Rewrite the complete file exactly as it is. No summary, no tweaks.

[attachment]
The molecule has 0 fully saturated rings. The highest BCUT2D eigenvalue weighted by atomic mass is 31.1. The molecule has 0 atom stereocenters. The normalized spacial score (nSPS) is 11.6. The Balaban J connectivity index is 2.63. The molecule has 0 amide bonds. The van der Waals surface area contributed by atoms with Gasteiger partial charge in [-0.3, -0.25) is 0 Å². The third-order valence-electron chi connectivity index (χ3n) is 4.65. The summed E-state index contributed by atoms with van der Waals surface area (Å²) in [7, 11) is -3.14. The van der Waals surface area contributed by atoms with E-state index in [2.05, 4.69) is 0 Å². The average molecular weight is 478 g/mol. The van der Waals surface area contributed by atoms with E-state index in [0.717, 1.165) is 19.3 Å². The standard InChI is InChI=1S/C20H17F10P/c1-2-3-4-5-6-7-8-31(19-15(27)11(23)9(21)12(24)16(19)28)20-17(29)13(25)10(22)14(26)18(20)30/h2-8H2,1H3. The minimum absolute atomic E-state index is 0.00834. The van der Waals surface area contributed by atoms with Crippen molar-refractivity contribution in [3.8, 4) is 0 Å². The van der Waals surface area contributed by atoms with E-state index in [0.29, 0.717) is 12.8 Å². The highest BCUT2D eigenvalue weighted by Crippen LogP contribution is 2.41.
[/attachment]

The molecule has 0 fully saturated rings. The highest BCUT2D eigenvalue weighted by atomic mass is 31.1. The molecule has 0 atom stereocenters. The normalized spacial score (nSPS) is 11.6. The Balaban J connectivity index is 2.63. The molecule has 0 amide bonds. The van der Waals surface area contributed by atoms with Gasteiger partial charge in [-0.3, -0.25) is 0 Å². The third-order valence-electron chi connectivity index (χ3n) is 4.65. The summed E-state index contributed by atoms with van der Waals surface area (Å²) in [7, 11) is -3.14. The van der Waals surface area contributed by atoms with E-state index in [2.05, 4.69) is 0 Å². The average molecular weight is 478 g/mol. The van der Waals surface area contributed by atoms with E-state index in [0.717, 1.165) is 19.3 Å². The standard InChI is InChI=1S/C20H17F10P/c1-2-3-4-5-6-7-8-31(19-15(27)11(23)9(21)12(24)16(19)28)20-17(29)13(25)10(22)14(26)18(20)30/h2-8H2,1H3. The minimum absolute atomic E-state index is 0.00834. The van der Waals surface area contributed by atoms with Crippen molar-refractivity contribution in [3.8, 4) is 0 Å². The van der Waals surface area contributed by atoms with E-state index in [0.29, 0.717) is 12.8 Å². The highest BCUT2D eigenvalue weighted by Crippen LogP contribution is 2.41.